Ask Jennifer Adams: Your holiday table doesn’t need to follow traditional etiquette rules
Wondering how to set a proper table and be creative? Here are Jennifer’s thoughts on place settings for any occasion.
Q: Last year my boyfriend and I hosted Thanksgiving and invited our parents, friends and siblings. A family friend had a bit of a fit because our table wasn’t set “properly.” She thought some people used their water glass for wine or something, and used the wrong fork for salad. We set out two forks, a knife and a spoon for dessert, glasses, napkins, and the plates were over by the food because we served buffet style. Everybody else thought the table looked really nice. For this year’s holidays, we are again hosting everyone. Should we change what we do?
A: For starters, don’t let that one person’s opinion get you down. If you and everybody else thought your table was great, then, it was! Being a good host means effortlessly helping your guests feel at ease, and if they’re worrying about what fork to use, they’re not comfortable. Setting a beautiful table is such a fun way to be creative and making it accessible and easy to figure out is even better.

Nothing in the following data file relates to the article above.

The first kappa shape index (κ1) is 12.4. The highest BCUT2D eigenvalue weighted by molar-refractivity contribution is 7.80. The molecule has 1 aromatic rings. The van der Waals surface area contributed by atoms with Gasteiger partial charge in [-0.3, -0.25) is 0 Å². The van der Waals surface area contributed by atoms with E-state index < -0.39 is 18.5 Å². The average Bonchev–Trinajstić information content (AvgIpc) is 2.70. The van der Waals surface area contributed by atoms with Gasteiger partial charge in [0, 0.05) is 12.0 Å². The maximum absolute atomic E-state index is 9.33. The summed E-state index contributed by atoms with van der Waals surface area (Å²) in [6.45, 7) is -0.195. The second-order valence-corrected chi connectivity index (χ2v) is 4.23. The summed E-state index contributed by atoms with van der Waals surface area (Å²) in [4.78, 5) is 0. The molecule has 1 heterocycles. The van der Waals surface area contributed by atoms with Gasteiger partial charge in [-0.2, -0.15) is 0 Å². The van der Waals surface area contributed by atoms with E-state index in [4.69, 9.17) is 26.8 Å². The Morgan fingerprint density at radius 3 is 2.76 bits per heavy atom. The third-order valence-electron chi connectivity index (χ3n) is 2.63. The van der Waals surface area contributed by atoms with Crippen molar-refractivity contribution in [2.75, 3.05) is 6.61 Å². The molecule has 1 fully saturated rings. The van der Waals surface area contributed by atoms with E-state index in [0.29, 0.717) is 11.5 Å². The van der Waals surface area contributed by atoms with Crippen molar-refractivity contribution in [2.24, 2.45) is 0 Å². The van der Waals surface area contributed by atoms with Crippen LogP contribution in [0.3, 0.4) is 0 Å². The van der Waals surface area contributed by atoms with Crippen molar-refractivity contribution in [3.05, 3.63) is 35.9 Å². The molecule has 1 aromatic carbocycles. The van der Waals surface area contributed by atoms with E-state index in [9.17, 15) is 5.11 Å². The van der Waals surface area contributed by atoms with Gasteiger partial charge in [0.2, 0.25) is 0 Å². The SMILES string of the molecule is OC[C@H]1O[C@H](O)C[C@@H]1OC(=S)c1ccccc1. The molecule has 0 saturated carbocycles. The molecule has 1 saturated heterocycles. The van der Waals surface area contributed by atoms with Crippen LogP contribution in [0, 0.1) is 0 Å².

These days, a massive traditional layout with dozens of forks, spoons, knives and glasses that need an app to navigate aren’t necessary. Many of us simply don’t have a big enough table for all of that. Those old-school rules made more sense when every course was brought out to the guests, and that particular fork/knife/spoon was whisked away with the dirty dish.
As long as your guests have what they need where they can find it, all is good. If your table is small or you want to be creative, think through the meal and what would make sense for your style. For example, if you’re doing a family-style salad first and a buffet for the main meal, you could set the salad plate on a beautiful charger or large plate that is decorative. Once your guests are done with the salad, they can take that dish to the kitchen sink and pick up a fresh dinner plate and work their way through the buffet. All the flatware should be on the table, ready to go. Drinks and dessert can be their own thing: Just bring out those glasses, dishes, and utensils as needed. And use the smaller glass for wine!
Keep me posted with what you end up with. For more ideas on an effortless style for the holidays, go to my blog.
Have a design dilemma? Jennifer Adams is an award-winning designer, TV personality and author of the upcoming book “Love Coming Home: Transform Your Environment. Transform Your Life.” Send your questions to AskJennifer@JenniferAdams.com or for more design ideas, visit Jennifer’s blog on her website at www.jenniferadams.com.